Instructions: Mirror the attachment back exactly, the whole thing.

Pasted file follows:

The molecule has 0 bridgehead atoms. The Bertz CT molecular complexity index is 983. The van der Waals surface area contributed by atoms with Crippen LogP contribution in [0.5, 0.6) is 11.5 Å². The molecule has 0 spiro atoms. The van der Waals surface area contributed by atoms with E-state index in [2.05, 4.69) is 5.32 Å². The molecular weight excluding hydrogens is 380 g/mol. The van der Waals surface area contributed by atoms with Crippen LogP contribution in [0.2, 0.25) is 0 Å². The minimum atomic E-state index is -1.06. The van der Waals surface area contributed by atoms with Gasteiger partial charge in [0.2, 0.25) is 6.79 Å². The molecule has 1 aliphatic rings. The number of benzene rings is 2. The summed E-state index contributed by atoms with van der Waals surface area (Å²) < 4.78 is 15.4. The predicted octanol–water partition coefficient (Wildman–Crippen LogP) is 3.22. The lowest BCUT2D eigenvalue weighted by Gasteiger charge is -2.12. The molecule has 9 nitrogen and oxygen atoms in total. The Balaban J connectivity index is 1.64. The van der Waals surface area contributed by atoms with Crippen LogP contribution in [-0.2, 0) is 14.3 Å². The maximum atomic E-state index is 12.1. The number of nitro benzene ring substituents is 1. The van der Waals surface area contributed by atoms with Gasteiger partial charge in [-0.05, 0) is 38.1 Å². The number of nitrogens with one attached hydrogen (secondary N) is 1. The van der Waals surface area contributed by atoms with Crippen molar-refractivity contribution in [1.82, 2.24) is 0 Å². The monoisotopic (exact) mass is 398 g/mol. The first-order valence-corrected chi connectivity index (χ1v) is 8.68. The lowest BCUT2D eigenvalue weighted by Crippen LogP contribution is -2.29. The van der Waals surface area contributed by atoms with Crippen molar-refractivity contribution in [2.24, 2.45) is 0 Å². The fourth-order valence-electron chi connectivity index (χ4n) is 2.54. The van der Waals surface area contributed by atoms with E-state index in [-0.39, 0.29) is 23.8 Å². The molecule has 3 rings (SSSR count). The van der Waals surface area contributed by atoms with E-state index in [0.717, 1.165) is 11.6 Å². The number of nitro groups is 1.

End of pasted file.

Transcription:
The molecule has 0 bridgehead atoms. The Bertz CT molecular complexity index is 983. The van der Waals surface area contributed by atoms with Crippen LogP contribution in [0.5, 0.6) is 11.5 Å². The molecule has 0 spiro atoms. The van der Waals surface area contributed by atoms with E-state index in [2.05, 4.69) is 5.32 Å². The molecular weight excluding hydrogens is 380 g/mol. The van der Waals surface area contributed by atoms with Crippen LogP contribution in [0.2, 0.25) is 0 Å². The minimum atomic E-state index is -1.06. The van der Waals surface area contributed by atoms with Gasteiger partial charge in [0.2, 0.25) is 6.79 Å². The molecule has 1 aliphatic rings. The number of benzene rings is 2. The summed E-state index contributed by atoms with van der Waals surface area (Å²) < 4.78 is 15.4. The predicted octanol–water partition coefficient (Wildman–Crippen LogP) is 3.22. The lowest BCUT2D eigenvalue weighted by Gasteiger charge is -2.12. The molecule has 9 nitrogen and oxygen atoms in total. The Balaban J connectivity index is 1.64. The van der Waals surface area contributed by atoms with Crippen LogP contribution in [-0.2, 0) is 14.3 Å². The maximum atomic E-state index is 12.1. The number of nitro benzene ring substituents is 1. The van der Waals surface area contributed by atoms with Gasteiger partial charge in [-0.05, 0) is 38.1 Å². The number of nitrogens with one attached hydrogen (secondary N) is 1. The van der Waals surface area contributed by atoms with Crippen molar-refractivity contribution in [1.82, 2.24) is 0 Å². The monoisotopic (exact) mass is 398 g/mol. The first-order valence-corrected chi connectivity index (χ1v) is 8.68. The lowest BCUT2D eigenvalue weighted by Crippen LogP contribution is -2.29. The van der Waals surface area contributed by atoms with Crippen molar-refractivity contribution in [2.24, 2.45) is 0 Å². The fourth-order valence-electron chi connectivity index (χ4n) is 2.54. The van der Waals surface area contributed by atoms with E-state index in [-0.39, 0.29) is 23.8 Å². The molecule has 3 rings (SSSR count). The van der Waals surface area contributed by atoms with E-state index in [0.717, 1.165) is 11.6 Å². The number of nitro groups is 1.